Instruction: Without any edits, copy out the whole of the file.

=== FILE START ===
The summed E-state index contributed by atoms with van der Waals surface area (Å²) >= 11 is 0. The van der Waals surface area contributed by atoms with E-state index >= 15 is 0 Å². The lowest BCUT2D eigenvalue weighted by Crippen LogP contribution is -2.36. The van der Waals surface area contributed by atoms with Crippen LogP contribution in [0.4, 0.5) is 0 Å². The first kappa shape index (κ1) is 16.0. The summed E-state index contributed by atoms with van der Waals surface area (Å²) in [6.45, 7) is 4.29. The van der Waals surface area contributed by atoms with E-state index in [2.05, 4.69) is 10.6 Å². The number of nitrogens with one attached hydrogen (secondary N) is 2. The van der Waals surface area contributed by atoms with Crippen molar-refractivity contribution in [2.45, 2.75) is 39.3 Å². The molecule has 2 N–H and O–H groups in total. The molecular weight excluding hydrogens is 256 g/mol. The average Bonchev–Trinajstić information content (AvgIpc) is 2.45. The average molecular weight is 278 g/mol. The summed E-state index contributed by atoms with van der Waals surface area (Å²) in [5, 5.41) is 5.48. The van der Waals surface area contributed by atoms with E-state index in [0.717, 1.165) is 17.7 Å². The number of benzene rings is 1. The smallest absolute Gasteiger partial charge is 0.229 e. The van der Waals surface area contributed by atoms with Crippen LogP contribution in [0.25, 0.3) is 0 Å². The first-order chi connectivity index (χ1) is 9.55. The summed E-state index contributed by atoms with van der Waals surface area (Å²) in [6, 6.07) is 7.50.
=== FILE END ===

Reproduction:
The summed E-state index contributed by atoms with van der Waals surface area (Å²) >= 11 is 0. The van der Waals surface area contributed by atoms with E-state index >= 15 is 0 Å². The lowest BCUT2D eigenvalue weighted by Crippen LogP contribution is -2.36. The van der Waals surface area contributed by atoms with Crippen LogP contribution in [0.4, 0.5) is 0 Å². The first kappa shape index (κ1) is 16.0. The summed E-state index contributed by atoms with van der Waals surface area (Å²) in [6.45, 7) is 4.29. The van der Waals surface area contributed by atoms with E-state index in [2.05, 4.69) is 10.6 Å². The number of nitrogens with one attached hydrogen (secondary N) is 2. The van der Waals surface area contributed by atoms with Crippen molar-refractivity contribution in [2.45, 2.75) is 39.3 Å². The molecule has 2 N–H and O–H groups in total. The molecular weight excluding hydrogens is 256 g/mol. The average Bonchev–Trinajstić information content (AvgIpc) is 2.45. The average molecular weight is 278 g/mol. The summed E-state index contributed by atoms with van der Waals surface area (Å²) in [5, 5.41) is 5.48. The van der Waals surface area contributed by atoms with E-state index in [0.717, 1.165) is 17.7 Å². The number of benzene rings is 1. The smallest absolute Gasteiger partial charge is 0.229 e. The van der Waals surface area contributed by atoms with Crippen LogP contribution in [0.25, 0.3) is 0 Å². The first-order chi connectivity index (χ1) is 9.55. The summed E-state index contributed by atoms with van der Waals surface area (Å²) in [6, 6.07) is 7.50.